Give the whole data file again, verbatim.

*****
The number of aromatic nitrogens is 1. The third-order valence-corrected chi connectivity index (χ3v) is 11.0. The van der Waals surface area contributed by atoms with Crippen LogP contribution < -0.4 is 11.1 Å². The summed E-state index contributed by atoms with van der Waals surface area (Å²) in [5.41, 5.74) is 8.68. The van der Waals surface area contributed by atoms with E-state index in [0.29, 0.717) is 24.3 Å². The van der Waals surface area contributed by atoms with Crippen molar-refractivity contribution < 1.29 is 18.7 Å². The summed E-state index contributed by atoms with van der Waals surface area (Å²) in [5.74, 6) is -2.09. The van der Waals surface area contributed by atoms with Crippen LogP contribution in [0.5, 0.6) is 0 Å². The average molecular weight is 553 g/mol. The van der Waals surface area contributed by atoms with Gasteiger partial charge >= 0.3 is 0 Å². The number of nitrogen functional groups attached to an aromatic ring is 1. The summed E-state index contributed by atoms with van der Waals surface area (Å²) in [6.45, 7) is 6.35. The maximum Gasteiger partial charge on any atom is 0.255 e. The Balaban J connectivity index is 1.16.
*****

The number of aromatic nitrogens is 1. The third-order valence-corrected chi connectivity index (χ3v) is 11.0. The van der Waals surface area contributed by atoms with Crippen LogP contribution < -0.4 is 11.1 Å². The summed E-state index contributed by atoms with van der Waals surface area (Å²) in [5.41, 5.74) is 8.68. The van der Waals surface area contributed by atoms with E-state index in [0.29, 0.717) is 24.3 Å². The van der Waals surface area contributed by atoms with Crippen molar-refractivity contribution < 1.29 is 18.7 Å². The summed E-state index contributed by atoms with van der Waals surface area (Å²) in [5.74, 6) is -2.09. The van der Waals surface area contributed by atoms with Crippen LogP contribution in [0.5, 0.6) is 0 Å². The average molecular weight is 553 g/mol. The van der Waals surface area contributed by atoms with Gasteiger partial charge >= 0.3 is 0 Å². The number of nitrogen functional groups attached to an aromatic ring is 1. The summed E-state index contributed by atoms with van der Waals surface area (Å²) in [6.45, 7) is 6.35. The maximum Gasteiger partial charge on any atom is 0.255 e. The Balaban J connectivity index is 1.16.